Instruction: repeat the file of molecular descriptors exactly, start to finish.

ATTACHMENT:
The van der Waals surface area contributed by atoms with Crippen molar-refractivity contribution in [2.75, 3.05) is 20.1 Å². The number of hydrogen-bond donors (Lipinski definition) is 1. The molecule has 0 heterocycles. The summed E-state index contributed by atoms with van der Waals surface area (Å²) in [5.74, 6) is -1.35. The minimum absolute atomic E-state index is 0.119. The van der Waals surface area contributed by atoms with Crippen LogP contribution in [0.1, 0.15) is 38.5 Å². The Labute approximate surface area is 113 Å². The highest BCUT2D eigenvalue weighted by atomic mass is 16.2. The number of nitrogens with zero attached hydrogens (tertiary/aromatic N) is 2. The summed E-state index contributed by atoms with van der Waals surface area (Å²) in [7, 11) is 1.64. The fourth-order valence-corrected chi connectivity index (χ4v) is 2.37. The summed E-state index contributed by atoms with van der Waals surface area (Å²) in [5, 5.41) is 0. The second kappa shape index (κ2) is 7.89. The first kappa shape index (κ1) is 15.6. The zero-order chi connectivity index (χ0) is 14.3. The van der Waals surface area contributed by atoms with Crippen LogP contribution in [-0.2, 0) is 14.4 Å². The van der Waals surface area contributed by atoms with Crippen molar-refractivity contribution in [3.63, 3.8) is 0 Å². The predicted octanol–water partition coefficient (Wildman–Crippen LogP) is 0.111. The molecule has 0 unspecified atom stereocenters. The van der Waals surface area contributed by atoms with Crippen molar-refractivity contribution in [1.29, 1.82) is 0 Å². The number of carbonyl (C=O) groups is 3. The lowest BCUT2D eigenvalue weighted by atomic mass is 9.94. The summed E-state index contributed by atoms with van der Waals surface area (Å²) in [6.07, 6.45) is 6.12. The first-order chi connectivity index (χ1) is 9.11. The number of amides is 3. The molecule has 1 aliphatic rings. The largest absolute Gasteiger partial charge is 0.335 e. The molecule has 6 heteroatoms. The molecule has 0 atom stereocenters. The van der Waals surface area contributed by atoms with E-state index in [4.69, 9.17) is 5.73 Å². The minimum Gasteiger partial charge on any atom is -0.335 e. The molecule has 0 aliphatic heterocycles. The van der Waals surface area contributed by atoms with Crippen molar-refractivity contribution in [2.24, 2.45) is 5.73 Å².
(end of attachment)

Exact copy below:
The van der Waals surface area contributed by atoms with Crippen molar-refractivity contribution in [2.75, 3.05) is 20.1 Å². The number of hydrogen-bond donors (Lipinski definition) is 1. The molecule has 0 heterocycles. The summed E-state index contributed by atoms with van der Waals surface area (Å²) in [5.74, 6) is -1.35. The minimum absolute atomic E-state index is 0.119. The van der Waals surface area contributed by atoms with Crippen LogP contribution in [0.1, 0.15) is 38.5 Å². The Labute approximate surface area is 113 Å². The highest BCUT2D eigenvalue weighted by atomic mass is 16.2. The number of nitrogens with zero attached hydrogens (tertiary/aromatic N) is 2. The summed E-state index contributed by atoms with van der Waals surface area (Å²) in [7, 11) is 1.64. The fourth-order valence-corrected chi connectivity index (χ4v) is 2.37. The summed E-state index contributed by atoms with van der Waals surface area (Å²) in [5, 5.41) is 0. The second kappa shape index (κ2) is 7.89. The first kappa shape index (κ1) is 15.6. The zero-order chi connectivity index (χ0) is 14.3. The van der Waals surface area contributed by atoms with Crippen LogP contribution in [-0.2, 0) is 14.4 Å². The van der Waals surface area contributed by atoms with Crippen molar-refractivity contribution in [3.63, 3.8) is 0 Å². The predicted octanol–water partition coefficient (Wildman–Crippen LogP) is 0.111. The molecule has 0 unspecified atom stereocenters. The van der Waals surface area contributed by atoms with Crippen molar-refractivity contribution in [1.29, 1.82) is 0 Å². The number of carbonyl (C=O) groups is 3. The lowest BCUT2D eigenvalue weighted by atomic mass is 9.94. The summed E-state index contributed by atoms with van der Waals surface area (Å²) in [6.07, 6.45) is 6.12. The first-order chi connectivity index (χ1) is 9.11. The number of amides is 3. The molecule has 1 aliphatic rings. The largest absolute Gasteiger partial charge is 0.335 e. The molecule has 6 heteroatoms. The molecule has 0 atom stereocenters. The van der Waals surface area contributed by atoms with E-state index in [4.69, 9.17) is 5.73 Å². The minimum Gasteiger partial charge on any atom is -0.335 e. The molecule has 0 aliphatic heterocycles. The van der Waals surface area contributed by atoms with Crippen molar-refractivity contribution in [2.24, 2.45) is 5.73 Å².